An updated piece in today’s Times. Williamson has been convicted and sentences by a kangaroo court (Theresa May), to enable May to appoint Penny Mordaunt, one of her gal pals, in order to deliver another feminist “first”, the first female Defence Secretary. In her letter to Williamson (below) May wrote:
In our meeting this evening, I put to you the latest information from the investigation, which provides compelling evidence suggesting your responsibility for the unauthorised disclosure. No other, credible version of events to explain this leak have been identified.
The clue to the miscarriage of justice lies in the weasel words, “compelling evidence suggesting”. Compelling evidence doesn’t “suggest”, it shows. The Times piece:
Gavin Williamson blamed a vendetta by Britain’s most senior civil servant for his dismissal as defence secretary yesterday.
Mr Williamson became the first cabinet minister in more than 30 years to be sacked for leaking after he was accused of disclosing secret discussions about the Chinese telecoms company Huawei.
Theresa May said that a formal leak inquiry had found “compelling evidence” pointing to his responsibility and that he had failed to co-operate fully with the investigation.
The prime minister said that others in attendance at the National Security Council, from where the leak originated, had co-operated. She said that Mr Williamson’s conduct “has not been of the same standard”.
Mrs May said that she had no choice but to fire him to restore confidence in Britain’s most senior intelligence body, which allows top-level ministers to be briefed by security chiefs.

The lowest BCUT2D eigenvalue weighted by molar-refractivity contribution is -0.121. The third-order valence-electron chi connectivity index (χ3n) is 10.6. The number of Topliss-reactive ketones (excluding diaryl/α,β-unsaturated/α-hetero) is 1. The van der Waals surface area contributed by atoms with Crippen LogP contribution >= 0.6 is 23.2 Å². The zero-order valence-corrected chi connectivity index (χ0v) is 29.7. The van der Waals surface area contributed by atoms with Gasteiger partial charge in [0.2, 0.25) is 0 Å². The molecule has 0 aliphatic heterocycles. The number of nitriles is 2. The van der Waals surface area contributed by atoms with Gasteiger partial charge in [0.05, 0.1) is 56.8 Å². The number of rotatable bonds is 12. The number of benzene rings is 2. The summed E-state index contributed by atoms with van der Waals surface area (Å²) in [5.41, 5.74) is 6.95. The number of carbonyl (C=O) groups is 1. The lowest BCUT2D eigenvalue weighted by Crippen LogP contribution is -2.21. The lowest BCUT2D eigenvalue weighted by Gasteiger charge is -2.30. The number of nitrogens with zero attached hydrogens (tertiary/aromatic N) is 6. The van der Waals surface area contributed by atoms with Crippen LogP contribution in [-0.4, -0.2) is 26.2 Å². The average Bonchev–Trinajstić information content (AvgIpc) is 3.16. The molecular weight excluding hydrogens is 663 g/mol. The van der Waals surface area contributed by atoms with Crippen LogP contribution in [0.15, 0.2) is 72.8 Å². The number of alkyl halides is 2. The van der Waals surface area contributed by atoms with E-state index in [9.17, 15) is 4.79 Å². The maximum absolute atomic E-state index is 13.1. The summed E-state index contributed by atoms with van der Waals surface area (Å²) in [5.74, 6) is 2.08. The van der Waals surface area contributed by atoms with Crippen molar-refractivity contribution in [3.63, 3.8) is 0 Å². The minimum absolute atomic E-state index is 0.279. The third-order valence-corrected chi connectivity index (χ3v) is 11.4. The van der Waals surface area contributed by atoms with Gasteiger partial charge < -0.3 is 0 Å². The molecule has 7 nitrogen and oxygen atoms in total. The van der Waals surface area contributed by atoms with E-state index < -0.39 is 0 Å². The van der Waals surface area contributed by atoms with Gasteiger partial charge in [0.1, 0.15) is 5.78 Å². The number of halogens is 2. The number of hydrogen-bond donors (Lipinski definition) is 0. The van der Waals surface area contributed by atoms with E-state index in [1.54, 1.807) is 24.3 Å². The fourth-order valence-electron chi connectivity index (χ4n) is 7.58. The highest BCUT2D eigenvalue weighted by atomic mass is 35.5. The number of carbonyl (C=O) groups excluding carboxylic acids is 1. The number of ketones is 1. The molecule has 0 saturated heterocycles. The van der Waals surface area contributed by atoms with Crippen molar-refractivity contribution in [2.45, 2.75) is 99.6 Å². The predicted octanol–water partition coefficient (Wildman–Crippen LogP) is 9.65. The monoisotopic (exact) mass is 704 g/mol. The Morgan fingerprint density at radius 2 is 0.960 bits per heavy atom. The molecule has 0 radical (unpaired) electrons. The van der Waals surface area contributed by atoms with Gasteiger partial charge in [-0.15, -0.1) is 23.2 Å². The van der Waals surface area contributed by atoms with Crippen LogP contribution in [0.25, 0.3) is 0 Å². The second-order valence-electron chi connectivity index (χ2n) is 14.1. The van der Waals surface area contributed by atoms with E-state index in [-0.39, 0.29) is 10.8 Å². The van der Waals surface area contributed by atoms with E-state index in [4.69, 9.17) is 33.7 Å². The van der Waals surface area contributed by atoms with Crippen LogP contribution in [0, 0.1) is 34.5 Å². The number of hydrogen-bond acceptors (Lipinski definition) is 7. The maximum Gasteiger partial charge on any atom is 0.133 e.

He has been replaced by Penny Mordaunt, 46, who becomes the first female defence secretary. She is replaced as international development secretary by Rory Stewart, who was prisons minister.
Mr Williamson, 42, told friends that he swore on his children’s lives that he was not responsible for the leak and blamed a poor relationship with Sir Mark Sedwill, the cabinet secretary and national security adviser, for his downfall. The two clashed over a cross-Whitehall security review soon after Mr Williamson was appointed defence secretary in December 2017.
The former defence secretary told the Daily Telegraph that he had been “completely screwed” by the outcome of the inquiry. “She has got the wrong person and the person who did leak this is still out there,” he said.
He is said to have admitted speaking to Steve Swinford, the Daily Telegraphjournalist who wrote the story about Huawei, but denied that he had revealed any details of the NSC meeting on April 23. He also insisted that he had helped with the leak inquiry.
“I volunteered everything up. I couldn’t have volunteered more information on the whole thing,” he told The Times. “Frankly I’d rather have had a police inquiry, because the beauty of a police inquiry is I’d have been absolutely exonerated and would have been in the clear.”
He later claimed that the inquiry had been “a witch-hunt from the start” and “a kangaroo court with a summary execution”.
The Cabinet Office launched an unprecedented leak inquiry that required ministers, aides and officials to hand over phones and laptops.
No 10 refused to say whether MI5 or GCHQ had been involved, or to expand on the nature of the evidence pointing to Mr Williamson’s culpability.
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